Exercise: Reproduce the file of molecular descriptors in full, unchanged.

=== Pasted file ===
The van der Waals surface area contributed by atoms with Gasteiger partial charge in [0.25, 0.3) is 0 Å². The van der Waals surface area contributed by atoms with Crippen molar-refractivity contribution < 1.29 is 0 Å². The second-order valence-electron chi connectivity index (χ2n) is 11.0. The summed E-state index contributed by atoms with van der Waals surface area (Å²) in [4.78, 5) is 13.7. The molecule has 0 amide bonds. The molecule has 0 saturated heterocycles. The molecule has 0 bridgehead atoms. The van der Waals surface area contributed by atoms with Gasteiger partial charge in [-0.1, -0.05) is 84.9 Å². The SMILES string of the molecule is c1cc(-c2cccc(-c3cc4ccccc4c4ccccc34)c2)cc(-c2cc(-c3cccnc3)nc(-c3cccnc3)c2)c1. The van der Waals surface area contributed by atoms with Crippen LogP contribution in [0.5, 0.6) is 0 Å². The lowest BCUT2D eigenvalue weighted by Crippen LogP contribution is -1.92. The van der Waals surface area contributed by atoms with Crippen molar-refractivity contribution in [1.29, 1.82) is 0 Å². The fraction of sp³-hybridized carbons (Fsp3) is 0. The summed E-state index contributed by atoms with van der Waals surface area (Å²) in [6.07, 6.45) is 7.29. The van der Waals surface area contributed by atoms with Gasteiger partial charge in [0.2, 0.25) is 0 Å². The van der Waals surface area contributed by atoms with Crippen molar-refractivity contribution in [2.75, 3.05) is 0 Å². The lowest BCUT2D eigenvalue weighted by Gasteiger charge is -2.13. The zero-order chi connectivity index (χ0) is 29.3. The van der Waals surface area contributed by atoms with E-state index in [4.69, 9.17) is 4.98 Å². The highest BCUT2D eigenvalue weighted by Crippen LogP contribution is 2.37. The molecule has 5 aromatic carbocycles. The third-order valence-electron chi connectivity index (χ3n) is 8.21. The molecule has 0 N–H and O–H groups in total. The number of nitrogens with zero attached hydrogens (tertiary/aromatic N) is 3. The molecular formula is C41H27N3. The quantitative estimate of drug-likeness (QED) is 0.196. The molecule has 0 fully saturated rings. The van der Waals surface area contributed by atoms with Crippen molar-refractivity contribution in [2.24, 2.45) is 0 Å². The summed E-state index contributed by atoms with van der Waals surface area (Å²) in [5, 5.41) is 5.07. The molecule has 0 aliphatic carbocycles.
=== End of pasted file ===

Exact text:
The van der Waals surface area contributed by atoms with Gasteiger partial charge in [0.25, 0.3) is 0 Å². The van der Waals surface area contributed by atoms with Crippen molar-refractivity contribution < 1.29 is 0 Å². The second-order valence-electron chi connectivity index (χ2n) is 11.0. The summed E-state index contributed by atoms with van der Waals surface area (Å²) in [4.78, 5) is 13.7. The molecule has 0 amide bonds. The molecule has 0 saturated heterocycles. The molecule has 0 bridgehead atoms. The van der Waals surface area contributed by atoms with Gasteiger partial charge in [-0.1, -0.05) is 84.9 Å². The SMILES string of the molecule is c1cc(-c2cccc(-c3cc4ccccc4c4ccccc34)c2)cc(-c2cc(-c3cccnc3)nc(-c3cccnc3)c2)c1. The van der Waals surface area contributed by atoms with Crippen LogP contribution in [0.5, 0.6) is 0 Å². The lowest BCUT2D eigenvalue weighted by Crippen LogP contribution is -1.92. The van der Waals surface area contributed by atoms with Crippen molar-refractivity contribution in [1.29, 1.82) is 0 Å². The fraction of sp³-hybridized carbons (Fsp3) is 0. The summed E-state index contributed by atoms with van der Waals surface area (Å²) in [6.07, 6.45) is 7.29. The van der Waals surface area contributed by atoms with Gasteiger partial charge in [0.2, 0.25) is 0 Å². The van der Waals surface area contributed by atoms with Crippen molar-refractivity contribution in [2.75, 3.05) is 0 Å². The lowest BCUT2D eigenvalue weighted by Gasteiger charge is -2.13. The zero-order chi connectivity index (χ0) is 29.3. The van der Waals surface area contributed by atoms with E-state index in [4.69, 9.17) is 4.98 Å². The highest BCUT2D eigenvalue weighted by Crippen LogP contribution is 2.37. The molecule has 5 aromatic carbocycles. The third-order valence-electron chi connectivity index (χ3n) is 8.21. The molecule has 0 N–H and O–H groups in total. The number of nitrogens with zero attached hydrogens (tertiary/aromatic N) is 3. The molecular formula is C41H27N3. The quantitative estimate of drug-likeness (QED) is 0.196. The molecule has 0 fully saturated rings. The van der Waals surface area contributed by atoms with Crippen molar-refractivity contribution in [2.24, 2.45) is 0 Å². The summed E-state index contributed by atoms with van der Waals surface area (Å²) in [5, 5.41) is 5.07. The molecule has 0 aliphatic carbocycles.